Citing, has for the time being ceased development of an electronics package called a chipset that's at the heart of Big Blue's Itanium servers.
, Big Blue has been developing its family of Enterprise X Architecture chipsets, vital components that connect central processors to memory and other parts of a computer. These chipsets could be used either with Intel's Xeon family of processors or with the chipmaker's higher-end but less widely used Itanium 2 models.
In a shift from its predecessors, the new generation of IBM's Enterprise X Architecture chipset family doesn't support Intel's Itanium chip.
Big Blue's step away from Itanium is further evidence that customers generally prefer Intel's Xeon family, especially since it now includes 64-bit extensions that previously were a major Itanium advantage.
"We did forgo (Itanium support) on X3. It is a function of the market acceptance of Itanium," Bradicich said in an interview Tuesday. However, Itanium support could be reinstated with a successor called X4 if there is demand, he added.
It's not a surprise that IBM isn't the strongest Itanium supporter, given its promotion of its own Power processors--one of the top two major RISC, or reduced instruction set computing, chip designs at which Intel is aiming Itanium. Even so, IBM's step away from Itanium is further evidence that customers generally prefer the Xeon family, especially since it now includes 64-bit extensions that previously were a major Itanium advantage.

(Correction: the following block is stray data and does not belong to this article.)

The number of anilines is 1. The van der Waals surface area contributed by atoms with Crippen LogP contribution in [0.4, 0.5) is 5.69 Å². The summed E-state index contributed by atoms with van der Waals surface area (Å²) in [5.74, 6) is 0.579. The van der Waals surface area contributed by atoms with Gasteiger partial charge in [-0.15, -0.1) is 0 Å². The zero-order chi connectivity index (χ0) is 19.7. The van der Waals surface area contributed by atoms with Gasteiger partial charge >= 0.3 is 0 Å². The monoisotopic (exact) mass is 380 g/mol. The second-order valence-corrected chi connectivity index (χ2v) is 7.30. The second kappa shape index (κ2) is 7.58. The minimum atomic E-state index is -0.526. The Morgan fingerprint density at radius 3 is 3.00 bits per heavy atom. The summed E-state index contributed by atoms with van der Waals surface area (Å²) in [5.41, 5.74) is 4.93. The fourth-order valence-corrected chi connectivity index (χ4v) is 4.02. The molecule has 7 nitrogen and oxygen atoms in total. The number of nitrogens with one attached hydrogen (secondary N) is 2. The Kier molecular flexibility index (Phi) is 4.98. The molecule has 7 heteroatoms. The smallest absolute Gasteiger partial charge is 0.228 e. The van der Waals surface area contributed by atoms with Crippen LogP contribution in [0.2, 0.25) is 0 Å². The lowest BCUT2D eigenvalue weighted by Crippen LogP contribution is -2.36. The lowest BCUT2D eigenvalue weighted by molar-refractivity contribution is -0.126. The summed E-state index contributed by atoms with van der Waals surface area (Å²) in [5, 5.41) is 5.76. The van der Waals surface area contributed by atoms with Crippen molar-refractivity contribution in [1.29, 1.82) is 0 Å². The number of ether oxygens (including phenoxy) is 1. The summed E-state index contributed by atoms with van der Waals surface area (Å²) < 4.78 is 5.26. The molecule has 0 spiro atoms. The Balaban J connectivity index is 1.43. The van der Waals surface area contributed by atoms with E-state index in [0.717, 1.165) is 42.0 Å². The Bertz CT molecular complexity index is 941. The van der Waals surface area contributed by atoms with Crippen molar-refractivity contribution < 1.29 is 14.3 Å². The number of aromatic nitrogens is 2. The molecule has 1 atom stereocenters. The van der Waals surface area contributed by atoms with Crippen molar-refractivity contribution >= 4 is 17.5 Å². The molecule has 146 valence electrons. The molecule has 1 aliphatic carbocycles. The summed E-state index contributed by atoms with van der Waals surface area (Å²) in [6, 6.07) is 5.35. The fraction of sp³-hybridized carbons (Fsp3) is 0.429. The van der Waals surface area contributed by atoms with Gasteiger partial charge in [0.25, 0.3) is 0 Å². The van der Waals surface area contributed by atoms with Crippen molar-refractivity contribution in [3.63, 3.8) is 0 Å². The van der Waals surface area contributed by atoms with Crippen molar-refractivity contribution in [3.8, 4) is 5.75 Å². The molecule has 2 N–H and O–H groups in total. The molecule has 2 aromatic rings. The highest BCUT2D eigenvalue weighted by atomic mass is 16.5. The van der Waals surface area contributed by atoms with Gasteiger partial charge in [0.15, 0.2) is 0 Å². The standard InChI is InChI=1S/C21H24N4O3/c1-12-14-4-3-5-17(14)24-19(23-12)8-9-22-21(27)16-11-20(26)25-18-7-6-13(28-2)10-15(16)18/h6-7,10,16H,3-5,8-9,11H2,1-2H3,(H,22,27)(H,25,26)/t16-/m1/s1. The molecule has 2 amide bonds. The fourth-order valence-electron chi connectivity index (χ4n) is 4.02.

"The migration strategy Intel once imagined--which was at the point where Xeon users started knocking up against the limited headroom of Xeon...(and) would naturally want to migrate to Itanium--has largely been blown apart by the 64-bit extensions capability of (Advanced Micro Devices') Opteron and now 64-bit Xeon," said Pund-IT analyst Charles King.
Intel sees things differently, pointing out that 40 of the world's 100 largest companies use Itanium servers. "There is significant opportunity for Itanium in the $21 billion market for RISC replacement, mainframe migration and high-performance computing," said spokeswoman Erica Fields.
And several others besides Intel have their own Itanium chipsets: Silicon Graphics, NEC, Fujitsu, Hitachi, Unisys and Itanium co-developer Hewlett-Packard.
The second generation of IBM's EXA chipset family links as many as 16 Itanium 2 processors in, introduced in 2003, and as many as 32 Xeon processors in the x445.
The new X3 chipset will be used in conjunction with Intel'sversions of Xeon. Another chipset, called X4, is in development and is scheduled to arrive roughly 18 months from now with the next generation of Xeon chips, Bradicich said.
With X3, code-named Hurricane, IBM combined several previously separate chips into one, Bradicich said. Preceding chipsets had an easier time dealing with either Itanium or Xeon processors because a